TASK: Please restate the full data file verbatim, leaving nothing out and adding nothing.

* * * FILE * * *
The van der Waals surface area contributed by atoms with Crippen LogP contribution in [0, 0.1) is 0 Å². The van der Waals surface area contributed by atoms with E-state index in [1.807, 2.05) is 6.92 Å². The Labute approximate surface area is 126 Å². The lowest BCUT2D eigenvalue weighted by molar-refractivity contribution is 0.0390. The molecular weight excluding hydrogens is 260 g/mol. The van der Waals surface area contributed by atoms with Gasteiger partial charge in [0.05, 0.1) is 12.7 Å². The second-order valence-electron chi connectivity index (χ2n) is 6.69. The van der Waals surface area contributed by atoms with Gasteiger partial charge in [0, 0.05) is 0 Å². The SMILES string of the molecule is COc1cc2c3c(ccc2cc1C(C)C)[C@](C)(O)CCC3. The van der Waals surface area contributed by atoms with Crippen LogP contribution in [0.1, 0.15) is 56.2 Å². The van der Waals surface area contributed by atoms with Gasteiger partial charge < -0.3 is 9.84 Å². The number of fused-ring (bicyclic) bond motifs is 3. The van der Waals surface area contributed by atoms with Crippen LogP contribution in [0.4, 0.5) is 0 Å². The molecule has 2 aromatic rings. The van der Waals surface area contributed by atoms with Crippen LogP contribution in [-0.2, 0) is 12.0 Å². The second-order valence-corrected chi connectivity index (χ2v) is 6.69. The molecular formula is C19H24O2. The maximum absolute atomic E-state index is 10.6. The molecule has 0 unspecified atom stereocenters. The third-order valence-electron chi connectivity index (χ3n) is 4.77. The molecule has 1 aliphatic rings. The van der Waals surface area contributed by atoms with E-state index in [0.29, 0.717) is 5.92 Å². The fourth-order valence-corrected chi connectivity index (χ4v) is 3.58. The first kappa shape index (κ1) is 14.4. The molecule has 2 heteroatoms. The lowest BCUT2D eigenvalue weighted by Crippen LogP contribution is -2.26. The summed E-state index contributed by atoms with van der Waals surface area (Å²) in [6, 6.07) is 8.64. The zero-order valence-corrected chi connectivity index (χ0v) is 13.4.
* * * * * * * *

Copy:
The van der Waals surface area contributed by atoms with Crippen LogP contribution in [0, 0.1) is 0 Å². The van der Waals surface area contributed by atoms with E-state index in [1.807, 2.05) is 6.92 Å². The Labute approximate surface area is 126 Å². The lowest BCUT2D eigenvalue weighted by molar-refractivity contribution is 0.0390. The molecular weight excluding hydrogens is 260 g/mol. The van der Waals surface area contributed by atoms with Gasteiger partial charge in [0.05, 0.1) is 12.7 Å². The second-order valence-electron chi connectivity index (χ2n) is 6.69. The van der Waals surface area contributed by atoms with Gasteiger partial charge in [0, 0.05) is 0 Å². The SMILES string of the molecule is COc1cc2c3c(ccc2cc1C(C)C)[C@](C)(O)CCC3. The van der Waals surface area contributed by atoms with Crippen LogP contribution in [0.1, 0.15) is 56.2 Å². The van der Waals surface area contributed by atoms with Gasteiger partial charge < -0.3 is 9.84 Å². The number of fused-ring (bicyclic) bond motifs is 3. The van der Waals surface area contributed by atoms with Crippen LogP contribution in [0.4, 0.5) is 0 Å². The molecule has 2 aromatic rings. The van der Waals surface area contributed by atoms with Crippen LogP contribution in [-0.2, 0) is 12.0 Å². The second-order valence-corrected chi connectivity index (χ2v) is 6.69. The molecular formula is C19H24O2. The maximum absolute atomic E-state index is 10.6. The molecule has 0 unspecified atom stereocenters. The third-order valence-electron chi connectivity index (χ3n) is 4.77. The molecule has 1 aliphatic rings. The van der Waals surface area contributed by atoms with E-state index in [0.29, 0.717) is 5.92 Å². The fourth-order valence-corrected chi connectivity index (χ4v) is 3.58. The first kappa shape index (κ1) is 14.4. The molecule has 2 heteroatoms. The lowest BCUT2D eigenvalue weighted by Crippen LogP contribution is -2.26. The summed E-state index contributed by atoms with van der Waals surface area (Å²) in [6, 6.07) is 8.64. The zero-order valence-corrected chi connectivity index (χ0v) is 13.4.